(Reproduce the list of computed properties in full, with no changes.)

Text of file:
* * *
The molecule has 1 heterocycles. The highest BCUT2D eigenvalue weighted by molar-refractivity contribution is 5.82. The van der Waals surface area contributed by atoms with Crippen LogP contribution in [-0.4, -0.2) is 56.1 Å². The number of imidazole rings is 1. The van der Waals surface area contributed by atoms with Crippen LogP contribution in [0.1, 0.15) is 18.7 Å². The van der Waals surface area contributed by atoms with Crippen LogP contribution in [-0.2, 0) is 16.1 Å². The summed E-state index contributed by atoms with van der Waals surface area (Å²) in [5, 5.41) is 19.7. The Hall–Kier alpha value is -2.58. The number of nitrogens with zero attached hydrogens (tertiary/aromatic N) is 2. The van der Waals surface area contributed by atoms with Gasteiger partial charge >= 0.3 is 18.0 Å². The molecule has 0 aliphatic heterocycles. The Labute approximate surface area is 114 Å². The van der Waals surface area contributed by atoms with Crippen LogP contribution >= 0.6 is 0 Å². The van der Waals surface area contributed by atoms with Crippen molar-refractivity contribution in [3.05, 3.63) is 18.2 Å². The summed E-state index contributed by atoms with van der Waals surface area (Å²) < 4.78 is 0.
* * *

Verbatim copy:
The molecule has 1 heterocycles. The highest BCUT2D eigenvalue weighted by molar-refractivity contribution is 5.82. The van der Waals surface area contributed by atoms with Crippen LogP contribution in [-0.4, -0.2) is 56.1 Å². The number of imidazole rings is 1. The van der Waals surface area contributed by atoms with Crippen LogP contribution in [0.1, 0.15) is 18.7 Å². The van der Waals surface area contributed by atoms with Crippen LogP contribution in [-0.2, 0) is 16.1 Å². The summed E-state index contributed by atoms with van der Waals surface area (Å²) in [5, 5.41) is 19.7. The Hall–Kier alpha value is -2.58. The number of nitrogens with zero attached hydrogens (tertiary/aromatic N) is 2. The van der Waals surface area contributed by atoms with Gasteiger partial charge >= 0.3 is 18.0 Å². The molecule has 0 aliphatic heterocycles. The Labute approximate surface area is 114 Å². The van der Waals surface area contributed by atoms with Crippen LogP contribution >= 0.6 is 0 Å². The van der Waals surface area contributed by atoms with Crippen molar-refractivity contribution in [3.05, 3.63) is 18.2 Å². The summed E-state index contributed by atoms with van der Waals surface area (Å²) < 4.78 is 0.